http(s)://nodeaddress:8080/#/reports/stores/local (or replace
local with the node ID). For example, if you are running a local cluster, you can see the node's stores report at https://localhost:8080/#/reports/stores/local.
The report shows encryption status for all stores on the selected node, including:
- Encryption algorithm.
- Active store key information.
- Active data key information.
- The fraction of files/bytes encrypted using the active data key.
CockroachDB relies on storage layer compactions to write new files using the latest encryption key. It may take several days for all files to be replaced. Some files are only rewritten at startup, and some keep older copies around, requiring multiple restarts. You can force storage compaction with the
cockroach debug compact command (the node must first be stopped).
Information about keys is written to the logs, including:
- Active/old key information at startup.
- New key information after data key rotation.
Alternatively, you can use the
cockroach debug encryption-active-key command to view information about a store's encryption algorithm and store key.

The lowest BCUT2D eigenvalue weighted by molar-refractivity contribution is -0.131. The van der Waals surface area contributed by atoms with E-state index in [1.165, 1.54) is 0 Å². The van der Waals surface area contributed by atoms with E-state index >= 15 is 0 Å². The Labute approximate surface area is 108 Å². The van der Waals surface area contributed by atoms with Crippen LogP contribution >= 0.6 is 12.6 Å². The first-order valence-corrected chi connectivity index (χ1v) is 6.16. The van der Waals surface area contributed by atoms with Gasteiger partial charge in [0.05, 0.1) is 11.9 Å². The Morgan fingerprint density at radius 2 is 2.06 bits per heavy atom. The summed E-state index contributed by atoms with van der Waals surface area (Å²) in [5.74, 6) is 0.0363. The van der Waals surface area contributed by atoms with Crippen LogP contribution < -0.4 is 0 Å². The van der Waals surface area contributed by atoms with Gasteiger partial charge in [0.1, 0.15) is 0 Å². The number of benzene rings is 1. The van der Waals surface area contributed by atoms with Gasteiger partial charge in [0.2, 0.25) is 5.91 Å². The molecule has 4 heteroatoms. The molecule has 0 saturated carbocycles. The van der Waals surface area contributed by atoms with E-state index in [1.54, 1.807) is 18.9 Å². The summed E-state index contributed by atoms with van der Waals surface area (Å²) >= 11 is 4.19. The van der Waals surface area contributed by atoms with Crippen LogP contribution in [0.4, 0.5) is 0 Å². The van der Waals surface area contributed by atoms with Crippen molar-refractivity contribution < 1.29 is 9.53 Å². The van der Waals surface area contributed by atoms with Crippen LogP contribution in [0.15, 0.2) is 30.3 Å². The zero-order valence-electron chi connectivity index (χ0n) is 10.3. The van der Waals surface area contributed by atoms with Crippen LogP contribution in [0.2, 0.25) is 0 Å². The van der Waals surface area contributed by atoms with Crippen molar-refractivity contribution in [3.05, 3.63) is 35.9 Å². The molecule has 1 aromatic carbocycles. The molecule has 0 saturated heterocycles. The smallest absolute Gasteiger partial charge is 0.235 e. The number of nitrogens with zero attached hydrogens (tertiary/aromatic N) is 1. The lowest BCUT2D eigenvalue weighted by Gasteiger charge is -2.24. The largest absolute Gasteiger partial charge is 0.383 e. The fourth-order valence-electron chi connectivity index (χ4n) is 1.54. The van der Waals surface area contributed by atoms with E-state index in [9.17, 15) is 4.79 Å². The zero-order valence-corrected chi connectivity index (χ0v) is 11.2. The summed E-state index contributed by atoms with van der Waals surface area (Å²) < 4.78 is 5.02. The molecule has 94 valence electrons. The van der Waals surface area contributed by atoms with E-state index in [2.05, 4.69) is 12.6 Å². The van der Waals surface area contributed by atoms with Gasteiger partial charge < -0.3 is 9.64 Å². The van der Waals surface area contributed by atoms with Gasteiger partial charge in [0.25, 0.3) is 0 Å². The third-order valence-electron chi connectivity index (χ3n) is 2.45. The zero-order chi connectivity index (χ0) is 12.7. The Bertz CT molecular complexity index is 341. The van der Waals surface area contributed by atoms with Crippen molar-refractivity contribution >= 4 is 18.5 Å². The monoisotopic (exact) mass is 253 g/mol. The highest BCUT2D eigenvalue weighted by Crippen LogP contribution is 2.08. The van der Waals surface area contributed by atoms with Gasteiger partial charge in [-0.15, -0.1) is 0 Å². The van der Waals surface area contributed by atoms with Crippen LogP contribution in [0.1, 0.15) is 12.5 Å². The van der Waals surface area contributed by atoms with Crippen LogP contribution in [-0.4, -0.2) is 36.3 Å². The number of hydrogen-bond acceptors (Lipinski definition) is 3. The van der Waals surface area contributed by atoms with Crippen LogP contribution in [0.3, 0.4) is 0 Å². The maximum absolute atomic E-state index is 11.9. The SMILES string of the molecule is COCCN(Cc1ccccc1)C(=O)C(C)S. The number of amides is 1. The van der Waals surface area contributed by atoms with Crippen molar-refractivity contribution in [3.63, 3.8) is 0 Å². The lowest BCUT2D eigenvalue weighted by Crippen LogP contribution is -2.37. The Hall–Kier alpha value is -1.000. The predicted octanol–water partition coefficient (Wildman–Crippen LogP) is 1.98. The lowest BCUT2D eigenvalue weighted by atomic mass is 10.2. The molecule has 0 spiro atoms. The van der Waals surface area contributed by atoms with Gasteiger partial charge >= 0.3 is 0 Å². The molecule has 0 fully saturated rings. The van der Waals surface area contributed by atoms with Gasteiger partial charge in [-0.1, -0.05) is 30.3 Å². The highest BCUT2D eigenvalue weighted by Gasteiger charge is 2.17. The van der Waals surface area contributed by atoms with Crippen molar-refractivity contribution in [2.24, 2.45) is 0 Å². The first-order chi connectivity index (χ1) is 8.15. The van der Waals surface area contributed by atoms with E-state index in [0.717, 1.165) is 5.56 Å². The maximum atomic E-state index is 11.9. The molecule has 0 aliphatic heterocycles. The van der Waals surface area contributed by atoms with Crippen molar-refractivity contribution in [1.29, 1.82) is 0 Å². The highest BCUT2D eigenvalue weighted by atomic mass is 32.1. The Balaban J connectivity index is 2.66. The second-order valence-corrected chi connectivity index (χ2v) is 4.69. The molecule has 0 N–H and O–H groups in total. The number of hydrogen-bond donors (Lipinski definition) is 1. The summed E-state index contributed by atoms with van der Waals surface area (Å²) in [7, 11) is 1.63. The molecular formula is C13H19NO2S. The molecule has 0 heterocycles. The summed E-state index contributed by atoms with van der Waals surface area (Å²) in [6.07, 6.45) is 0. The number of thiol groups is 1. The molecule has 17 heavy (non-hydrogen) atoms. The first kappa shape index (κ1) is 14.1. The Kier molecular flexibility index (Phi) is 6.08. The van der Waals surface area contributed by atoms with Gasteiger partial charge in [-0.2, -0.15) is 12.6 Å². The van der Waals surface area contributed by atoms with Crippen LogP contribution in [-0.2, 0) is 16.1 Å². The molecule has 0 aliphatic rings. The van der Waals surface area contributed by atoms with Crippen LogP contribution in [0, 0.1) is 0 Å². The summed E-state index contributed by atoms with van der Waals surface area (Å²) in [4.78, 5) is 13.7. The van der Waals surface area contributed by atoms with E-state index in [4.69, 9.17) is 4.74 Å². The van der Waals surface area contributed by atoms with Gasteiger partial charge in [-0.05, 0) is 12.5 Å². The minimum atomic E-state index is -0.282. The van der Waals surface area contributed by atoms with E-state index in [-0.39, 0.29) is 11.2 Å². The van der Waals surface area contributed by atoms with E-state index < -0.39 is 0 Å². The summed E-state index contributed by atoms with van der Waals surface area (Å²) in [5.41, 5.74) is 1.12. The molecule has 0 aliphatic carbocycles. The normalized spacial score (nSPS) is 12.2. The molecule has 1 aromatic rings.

Changing encryption algorithm or keys
Encryption type and keys can be changed at any time by restarting the node.
To change keys or encryption type, the
key component of the
--enterprise-encryption flag is set to the new key,
while the key previously used must be specified in the
For example, we can switch from AES-128 to AES-256 using:
$ cockroach start --store=cockroach-data --enterprise-encryption=path=cockroach-data,key=/path/to/my/aes-256.key,old-key=/path/to/my/aes-128.key
Upon starting, the node will read the existing data keys using the old encryption key (
aes-128.key), then rewrite
the data keys using the new key (
aes-256.key). A new data key will be generated to match the desired AES-256 algorithm.